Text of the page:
in her. Both the roles slowly ex­cited me.” Was she able to iden­tify with the char­ac­ter of Nar­gis, hav­ing been there? She looks out into the sky from the win­dow, and smiles and says, “Well, we both had a sim­i­lar health cri­sis. There was also the fact that in front of our loved ones, we pre­tended to be fine but in­side, it was a dif­fer­ent story. So, yes, there were lots of things I could re­late to.” Fac­ing the dreaded ‘c’ Word Man­isha’s own tryst with can­cer started in the year 2012 when she was in Nepal with her fam­ily. She goes down mem­ory lane and tells us, “Sud­denly, I started hav­ing weird ex­pe­ri­ences. My stom­ach had started bloat­ing and I would feel sick for long pe­ri­ods of time. A nor­mal cough and cold that would be gone in three-four days would take two weeks. That felt very odd but I put it down to life­style, age, stress etc. But this con­tin­ued for months and my stom­ach started bloat­ing re­ally badly and hurt­ing too. When it be­came un­bear­able, I did a CT scan, which re­vealed that I had ovar­ian can­cer, which had spread and was a late stage.” The dev­as­tat­ing news changed ev­ery­thing… “It felt like I was tast­ing food for the last time, and see­ing ev­ery­thing for the last time. Noth­ing can com­pare that feel­ing of ev­ery­thing be­ing snatched away from you. So it’s quite a spot you’re in,” she says, laugh­ing about it now. the Big Fight Be­gins – surgery, chemo & More The next thing she did was fly down to Mum­bai, and when she was told by the doc­tors in Mum­bai that she needed a com­pli­cated surgery, she de­cided to take off to New York straight­away. “My doc­tors clearly told me that it was not go­ing to be an easy surgery. There was a pos­si­bil­ity that I could be dead dur­ing the surgery. It was that bad,” she rem­i­nisces. “Then it struck me that a se­nior politi­cian who had can­cer was treated in New York, and so was a well-known sportsper­son. My mother had a cou­ple of friends in the US who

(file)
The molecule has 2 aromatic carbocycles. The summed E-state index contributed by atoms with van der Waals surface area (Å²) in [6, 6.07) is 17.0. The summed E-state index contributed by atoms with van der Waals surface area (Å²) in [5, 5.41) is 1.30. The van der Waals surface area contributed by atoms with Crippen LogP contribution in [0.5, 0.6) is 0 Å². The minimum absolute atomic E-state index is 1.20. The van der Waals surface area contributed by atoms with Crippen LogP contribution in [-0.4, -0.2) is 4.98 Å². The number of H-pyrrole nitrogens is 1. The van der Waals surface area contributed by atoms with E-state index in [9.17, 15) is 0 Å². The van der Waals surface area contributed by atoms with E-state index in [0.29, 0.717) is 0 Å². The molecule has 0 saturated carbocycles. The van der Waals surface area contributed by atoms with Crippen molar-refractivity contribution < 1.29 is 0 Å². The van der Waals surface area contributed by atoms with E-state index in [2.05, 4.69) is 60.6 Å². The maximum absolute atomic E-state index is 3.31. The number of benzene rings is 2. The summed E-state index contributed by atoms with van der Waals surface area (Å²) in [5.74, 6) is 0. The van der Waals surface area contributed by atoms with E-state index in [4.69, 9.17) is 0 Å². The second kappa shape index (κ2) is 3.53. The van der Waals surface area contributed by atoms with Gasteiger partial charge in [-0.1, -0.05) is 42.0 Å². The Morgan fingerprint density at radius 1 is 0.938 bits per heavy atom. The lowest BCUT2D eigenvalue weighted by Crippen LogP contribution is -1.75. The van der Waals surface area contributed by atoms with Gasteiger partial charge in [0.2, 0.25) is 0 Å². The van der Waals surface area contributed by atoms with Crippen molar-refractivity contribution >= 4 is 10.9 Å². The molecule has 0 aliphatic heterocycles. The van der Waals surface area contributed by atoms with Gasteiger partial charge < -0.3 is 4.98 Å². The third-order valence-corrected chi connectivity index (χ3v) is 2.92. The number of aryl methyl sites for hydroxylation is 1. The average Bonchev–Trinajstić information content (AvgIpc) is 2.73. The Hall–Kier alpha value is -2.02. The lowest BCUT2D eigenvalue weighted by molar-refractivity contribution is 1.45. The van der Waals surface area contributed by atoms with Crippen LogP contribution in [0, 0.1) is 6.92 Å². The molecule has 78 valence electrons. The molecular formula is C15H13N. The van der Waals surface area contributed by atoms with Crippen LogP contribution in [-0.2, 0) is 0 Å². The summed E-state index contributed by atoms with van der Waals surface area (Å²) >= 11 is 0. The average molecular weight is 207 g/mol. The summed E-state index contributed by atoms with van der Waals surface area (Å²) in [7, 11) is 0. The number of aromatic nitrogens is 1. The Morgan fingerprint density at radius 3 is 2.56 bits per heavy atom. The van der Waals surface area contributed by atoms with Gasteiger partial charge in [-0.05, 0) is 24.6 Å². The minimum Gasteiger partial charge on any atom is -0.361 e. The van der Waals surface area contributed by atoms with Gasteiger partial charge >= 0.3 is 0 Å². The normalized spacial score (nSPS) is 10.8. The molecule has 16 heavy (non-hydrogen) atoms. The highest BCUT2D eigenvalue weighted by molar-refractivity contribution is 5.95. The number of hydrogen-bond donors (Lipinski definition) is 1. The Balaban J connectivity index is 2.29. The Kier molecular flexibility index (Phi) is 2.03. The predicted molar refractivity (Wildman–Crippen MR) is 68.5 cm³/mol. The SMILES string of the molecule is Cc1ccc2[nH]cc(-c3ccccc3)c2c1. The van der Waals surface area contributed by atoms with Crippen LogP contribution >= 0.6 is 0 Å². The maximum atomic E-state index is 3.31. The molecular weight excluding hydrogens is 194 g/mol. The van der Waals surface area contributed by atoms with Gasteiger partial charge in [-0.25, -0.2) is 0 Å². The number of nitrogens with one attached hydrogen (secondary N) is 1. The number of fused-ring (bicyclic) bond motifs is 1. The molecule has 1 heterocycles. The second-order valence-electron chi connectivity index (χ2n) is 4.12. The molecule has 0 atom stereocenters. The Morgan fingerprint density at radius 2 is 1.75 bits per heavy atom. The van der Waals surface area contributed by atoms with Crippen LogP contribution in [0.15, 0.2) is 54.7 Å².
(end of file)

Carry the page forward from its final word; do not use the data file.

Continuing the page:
“Sud­denly, I started hav­ing weird ex­pe­ri­ences. My stom­ach had started bloat­ing and I would feel sick for long A pe­ri­ods of time. nor­mal cough and be cold that would gone in three-four days would take two weeks.”

“It felt like I was tast­ing food for the last time, and see­ing ev­ery­thing for the last time. Noth­ing can com­pare that feel­ing of ev­ery­thing be­ing snatched away from you.”